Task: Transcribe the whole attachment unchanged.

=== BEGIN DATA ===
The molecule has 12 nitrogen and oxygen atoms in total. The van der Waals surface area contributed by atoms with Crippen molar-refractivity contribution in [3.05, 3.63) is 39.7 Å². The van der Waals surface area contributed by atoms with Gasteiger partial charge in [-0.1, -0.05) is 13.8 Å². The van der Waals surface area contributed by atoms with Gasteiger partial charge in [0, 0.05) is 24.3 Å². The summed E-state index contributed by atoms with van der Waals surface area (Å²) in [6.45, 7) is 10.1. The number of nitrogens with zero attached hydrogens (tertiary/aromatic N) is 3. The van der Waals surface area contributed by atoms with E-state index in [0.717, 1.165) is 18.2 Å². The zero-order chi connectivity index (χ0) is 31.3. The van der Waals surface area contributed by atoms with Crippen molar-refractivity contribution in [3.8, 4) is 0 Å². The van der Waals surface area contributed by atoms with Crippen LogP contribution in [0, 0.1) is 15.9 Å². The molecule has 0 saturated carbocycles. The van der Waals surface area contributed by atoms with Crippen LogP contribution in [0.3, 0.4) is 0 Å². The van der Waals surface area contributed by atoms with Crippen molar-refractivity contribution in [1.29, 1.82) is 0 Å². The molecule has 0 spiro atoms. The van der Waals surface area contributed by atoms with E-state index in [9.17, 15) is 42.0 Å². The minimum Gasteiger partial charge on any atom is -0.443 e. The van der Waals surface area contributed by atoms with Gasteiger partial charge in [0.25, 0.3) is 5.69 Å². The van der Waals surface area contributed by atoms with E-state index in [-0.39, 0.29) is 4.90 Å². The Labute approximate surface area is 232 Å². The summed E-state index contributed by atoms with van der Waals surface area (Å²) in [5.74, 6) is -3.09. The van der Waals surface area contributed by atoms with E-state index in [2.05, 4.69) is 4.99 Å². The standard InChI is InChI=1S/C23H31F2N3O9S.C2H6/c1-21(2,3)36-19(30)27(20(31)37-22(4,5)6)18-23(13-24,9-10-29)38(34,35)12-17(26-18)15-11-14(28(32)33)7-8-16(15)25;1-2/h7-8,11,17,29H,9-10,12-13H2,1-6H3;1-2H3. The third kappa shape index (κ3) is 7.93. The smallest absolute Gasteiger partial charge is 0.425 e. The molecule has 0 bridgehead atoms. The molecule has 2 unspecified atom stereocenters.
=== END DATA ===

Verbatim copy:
The molecule has 12 nitrogen and oxygen atoms in total. The van der Waals surface area contributed by atoms with Crippen molar-refractivity contribution in [3.05, 3.63) is 39.7 Å². The van der Waals surface area contributed by atoms with Gasteiger partial charge in [-0.1, -0.05) is 13.8 Å². The van der Waals surface area contributed by atoms with Gasteiger partial charge in [0, 0.05) is 24.3 Å². The summed E-state index contributed by atoms with van der Waals surface area (Å²) in [6.45, 7) is 10.1. The number of nitrogens with zero attached hydrogens (tertiary/aromatic N) is 3. The van der Waals surface area contributed by atoms with E-state index in [0.717, 1.165) is 18.2 Å². The zero-order chi connectivity index (χ0) is 31.3. The van der Waals surface area contributed by atoms with Crippen molar-refractivity contribution in [3.8, 4) is 0 Å². The van der Waals surface area contributed by atoms with Crippen LogP contribution in [0, 0.1) is 15.9 Å². The molecule has 0 saturated carbocycles. The van der Waals surface area contributed by atoms with Crippen LogP contribution in [0.3, 0.4) is 0 Å². The van der Waals surface area contributed by atoms with Crippen molar-refractivity contribution in [1.29, 1.82) is 0 Å². The molecule has 0 spiro atoms. The van der Waals surface area contributed by atoms with E-state index in [9.17, 15) is 42.0 Å². The minimum Gasteiger partial charge on any atom is -0.443 e. The van der Waals surface area contributed by atoms with Gasteiger partial charge in [0.25, 0.3) is 5.69 Å². The van der Waals surface area contributed by atoms with E-state index in [-0.39, 0.29) is 4.90 Å². The Labute approximate surface area is 232 Å². The summed E-state index contributed by atoms with van der Waals surface area (Å²) in [5.74, 6) is -3.09. The van der Waals surface area contributed by atoms with E-state index in [2.05, 4.69) is 4.99 Å². The standard InChI is InChI=1S/C23H31F2N3O9S.C2H6/c1-21(2,3)36-19(30)27(20(31)37-22(4,5)6)18-23(13-24,9-10-29)38(34,35)12-17(26-18)15-11-14(28(32)33)7-8-16(15)25;1-2/h7-8,11,17,29H,9-10,12-13H2,1-6H3;1-2H3. The third kappa shape index (κ3) is 7.93. The smallest absolute Gasteiger partial charge is 0.425 e. The molecule has 0 bridgehead atoms. The molecule has 2 unspecified atom stereocenters.